Country Club Historic District (Omaha, Nebraska)

Country Club Historic District (Omaha, Nebraska)
Country Club Historic District
Location: Omaha, Nebraska
Architectural style: Late 19th And 20th Century Revivals
Governing body: Private
NRHP Reference#:


Added to NRHP: December 30, 2004

The Country Club Historic District is located in Omaha, Nebraska from 50th to 56th Streets, from Corby to Seward Streets. With dozens of homes built between 1925 and 1949 in the late 19th And 20th Century Revival styles, the community was added to the National Register of Historic Places in 2004.[2]



According to the State of Nebraska, "the Country Club Historic District is significant as an early 20th century Omaha subdivision that was planned and marketed to attract homebuyers who expected an exceptionally high level of quality and consistency in neighborhood layout, amenities, home design, and environment. The district has a large concentration and variety of fine period revival houses, many of them designed by local architects."[3]

The Country Club Historic District is located approximately 5 miles north and west of Omaha’s central business district and encompasses approximately 27 square blocks. The district is situated south of the Northwest Radial Highway on the east side of the Benson downtown and neighborhood. The district is bounded by the Northwest Radial Highway and Blondo Street between 52nd and 56th streets; Grant Street and Decatur Street between 51st and 52nd streets; and Blondo Street and Happy Hollow Boulevard between 50th and 51st streets. The Country Club Historic District is an early 20th century planned residential community of tree lined streets, decorative street lights and buildings that exhibit a variety of architectural styles. The majority of buildings are period revival style single family houses. The district also includes a Gothic Revival church, a modern style house and apartment complex, four 4-unit apartment buildings and several duplexes designed to be compatible with the single family houses. The primary building material in the district is brick. The street system is a combination of two types of streets – those that extend the city’s grid system and those that follow the rolling topography. The district contains 429 contributing buildings, 1 contributing site (Metcalfe Park), and 2 contributing structures (roadway system and street light system) for a total of 432 contributing resources. The district has very high integrity.


Construction in the district began shortly after the area was platted by the Metcalfe Company in 1926 and building continued through the 1940s. All of the contributing buildings were completed by 1949. The single non-contributing building was constructed in 1954. Buildings classified as contributing resources were constructed during the period of significance, are representative of the period of significance stylistically and formally, and possess historic integrity.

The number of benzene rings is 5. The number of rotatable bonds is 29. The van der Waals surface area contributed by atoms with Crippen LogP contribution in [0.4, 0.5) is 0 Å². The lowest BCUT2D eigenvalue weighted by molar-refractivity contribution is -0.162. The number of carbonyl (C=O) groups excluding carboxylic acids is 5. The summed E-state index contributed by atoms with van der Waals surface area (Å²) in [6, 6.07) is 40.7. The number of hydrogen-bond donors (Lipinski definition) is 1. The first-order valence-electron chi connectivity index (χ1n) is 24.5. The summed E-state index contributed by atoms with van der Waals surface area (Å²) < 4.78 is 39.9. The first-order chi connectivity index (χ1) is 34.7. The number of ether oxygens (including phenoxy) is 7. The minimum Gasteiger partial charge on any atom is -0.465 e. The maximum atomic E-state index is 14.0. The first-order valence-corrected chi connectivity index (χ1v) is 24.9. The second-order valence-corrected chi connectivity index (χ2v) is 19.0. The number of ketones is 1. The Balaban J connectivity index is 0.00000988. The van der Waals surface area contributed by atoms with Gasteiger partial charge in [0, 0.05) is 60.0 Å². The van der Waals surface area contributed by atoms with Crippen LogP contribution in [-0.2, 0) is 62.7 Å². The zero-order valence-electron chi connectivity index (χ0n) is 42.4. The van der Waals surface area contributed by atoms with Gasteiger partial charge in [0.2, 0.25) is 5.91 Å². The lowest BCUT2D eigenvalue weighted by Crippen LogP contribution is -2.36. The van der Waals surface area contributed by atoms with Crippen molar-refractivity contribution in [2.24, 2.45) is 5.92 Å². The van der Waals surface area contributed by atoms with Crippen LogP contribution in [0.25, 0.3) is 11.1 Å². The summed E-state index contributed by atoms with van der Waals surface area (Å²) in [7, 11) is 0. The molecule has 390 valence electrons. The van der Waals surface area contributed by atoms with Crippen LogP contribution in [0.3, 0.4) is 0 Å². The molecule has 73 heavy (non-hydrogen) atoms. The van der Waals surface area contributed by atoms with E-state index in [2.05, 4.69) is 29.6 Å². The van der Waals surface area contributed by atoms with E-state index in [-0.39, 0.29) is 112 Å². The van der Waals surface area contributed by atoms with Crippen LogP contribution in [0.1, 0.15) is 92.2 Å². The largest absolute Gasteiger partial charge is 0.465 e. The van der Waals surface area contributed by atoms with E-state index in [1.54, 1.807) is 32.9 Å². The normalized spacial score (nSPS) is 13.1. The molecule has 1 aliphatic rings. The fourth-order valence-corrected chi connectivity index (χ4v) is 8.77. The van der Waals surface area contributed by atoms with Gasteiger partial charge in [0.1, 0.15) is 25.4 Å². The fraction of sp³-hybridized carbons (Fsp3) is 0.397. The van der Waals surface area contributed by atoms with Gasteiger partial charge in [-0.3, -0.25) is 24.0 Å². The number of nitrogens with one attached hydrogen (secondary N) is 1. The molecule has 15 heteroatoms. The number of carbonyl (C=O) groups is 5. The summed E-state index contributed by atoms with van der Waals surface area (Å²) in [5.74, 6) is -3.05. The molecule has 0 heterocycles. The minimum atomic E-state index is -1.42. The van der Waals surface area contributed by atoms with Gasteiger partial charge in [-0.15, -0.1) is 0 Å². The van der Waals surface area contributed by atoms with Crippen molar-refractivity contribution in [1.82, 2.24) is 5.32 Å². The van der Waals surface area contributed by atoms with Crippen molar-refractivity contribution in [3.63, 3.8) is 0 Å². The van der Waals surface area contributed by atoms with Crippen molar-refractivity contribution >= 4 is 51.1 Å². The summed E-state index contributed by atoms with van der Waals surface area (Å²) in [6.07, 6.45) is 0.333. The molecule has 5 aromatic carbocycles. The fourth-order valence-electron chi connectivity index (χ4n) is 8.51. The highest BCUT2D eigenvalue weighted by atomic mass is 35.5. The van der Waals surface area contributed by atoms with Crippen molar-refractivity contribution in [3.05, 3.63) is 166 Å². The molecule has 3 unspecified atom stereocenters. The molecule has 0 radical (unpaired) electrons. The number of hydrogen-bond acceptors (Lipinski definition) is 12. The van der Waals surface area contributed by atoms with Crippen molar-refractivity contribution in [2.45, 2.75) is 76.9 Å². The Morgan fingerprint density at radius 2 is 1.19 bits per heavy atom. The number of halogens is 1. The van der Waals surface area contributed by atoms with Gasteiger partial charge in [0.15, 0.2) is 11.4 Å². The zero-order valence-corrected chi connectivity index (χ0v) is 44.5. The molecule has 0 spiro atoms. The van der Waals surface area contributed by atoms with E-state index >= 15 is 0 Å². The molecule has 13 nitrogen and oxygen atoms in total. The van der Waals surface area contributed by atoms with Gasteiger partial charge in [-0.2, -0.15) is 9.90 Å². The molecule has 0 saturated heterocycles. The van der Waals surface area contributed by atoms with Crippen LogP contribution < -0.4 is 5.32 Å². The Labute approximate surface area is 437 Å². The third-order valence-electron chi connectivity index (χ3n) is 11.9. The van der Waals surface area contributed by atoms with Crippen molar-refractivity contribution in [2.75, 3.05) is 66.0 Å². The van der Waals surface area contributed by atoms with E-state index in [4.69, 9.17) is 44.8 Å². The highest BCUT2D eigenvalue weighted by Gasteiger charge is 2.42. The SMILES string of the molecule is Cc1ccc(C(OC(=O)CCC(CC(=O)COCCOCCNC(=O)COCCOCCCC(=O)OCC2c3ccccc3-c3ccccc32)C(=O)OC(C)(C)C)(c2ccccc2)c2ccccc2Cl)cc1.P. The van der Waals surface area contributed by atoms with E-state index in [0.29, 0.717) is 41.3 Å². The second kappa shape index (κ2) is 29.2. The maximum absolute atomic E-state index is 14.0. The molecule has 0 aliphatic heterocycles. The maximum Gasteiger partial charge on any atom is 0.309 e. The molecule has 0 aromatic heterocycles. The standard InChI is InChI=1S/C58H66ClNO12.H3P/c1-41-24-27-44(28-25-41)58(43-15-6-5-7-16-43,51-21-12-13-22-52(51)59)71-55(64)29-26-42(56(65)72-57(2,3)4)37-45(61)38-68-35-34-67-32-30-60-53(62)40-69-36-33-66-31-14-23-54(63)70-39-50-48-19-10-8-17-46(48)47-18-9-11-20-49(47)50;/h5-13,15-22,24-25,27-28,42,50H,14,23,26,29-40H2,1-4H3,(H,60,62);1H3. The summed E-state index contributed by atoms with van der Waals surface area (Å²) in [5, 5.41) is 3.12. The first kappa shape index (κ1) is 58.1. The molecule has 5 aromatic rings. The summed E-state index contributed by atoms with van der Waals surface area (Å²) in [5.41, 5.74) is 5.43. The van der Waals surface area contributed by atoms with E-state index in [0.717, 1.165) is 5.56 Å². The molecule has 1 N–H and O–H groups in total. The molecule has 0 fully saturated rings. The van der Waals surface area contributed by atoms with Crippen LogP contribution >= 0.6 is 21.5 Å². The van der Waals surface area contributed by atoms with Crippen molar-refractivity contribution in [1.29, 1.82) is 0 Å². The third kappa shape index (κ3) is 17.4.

Distinctive features of the setting of the Country Club District include Metcalfe Park, curvilinear streets (Country Club Avenue seems to follow an existing creek bed that appears on the original golf course layout), a wide terrace between the sidewalk and street, and ornamental lighting. North 51st Street, Country Club Avenue, and Happy Hollow Boulevard bound Metcalfe Park, triangular in shape with trees and open space. Originally planned as residential lots, Metcalfe Park is platted as block 27 of the Country Club District on the city plat map. In 1929 the City of Omaha acquired block 27 to be to be used as part of the park and boulevard system.

The majority of the houses in the Country Club district have some connection to the Tudor style as it was used for residential architecture in the early 20th century. These houses range in the number of elements that they exhibit that are associated with the Tudor style. The elements of the Tudor vocabulary found most often on Country Club houses include: multiple gables and cross gables; imitation half-timber infilled with stucco or brick, or brick patterns that mimic half timber; four-centered, pointed arches; prominent chimneys placed as design features; metal and colored glass exterior light fixtures to illuminate entrances; leaded glass windows in diamond patterns used for decorative accents; stone used for trim, sometimes in regular patterns and sometimes mixed randomly in the brickwork; semi-hexagonal projecting bays; portions of second floors that overhang the first floor; and, battlements. Almost every Tudor style house in the Country Club district has one dominant, street-facing gable. Often there is a secondary gable and sometimes twin gables.

The degree to which Tudor style elements were applied to houses in the district varies considerably. On one end of the spectrum is a 1½-story house type that is quite common in the area and represents over 20% of the total structures in the district. It is referred here as the “swoop roof” type, because the roofline of its integral garage is a sweeping extension of the house’s primary front-facing gable. Houses in the district of this type tend to look quite similar. Besides its gable roof forms, this type generally exhibits only a few Tudor features. These might include stone trim surrounding the entry, a metal and colored glass light and perhaps a diamond-paned window or a hint of half-timber.

See also


  1. ^ "National Register Information System". National Register of Historic Places. National Park Service. 2007-01-23. 
  2. ^ National Register of Historic Places in Douglas County, Nebraska. Retrieved 5/20/07.
  3. ^ (2007) National Register of Historic Places in Douglas County. Nebraska Historical Society. Retrieved 5/20/07.

External links

  • [ Historic County Club District] website

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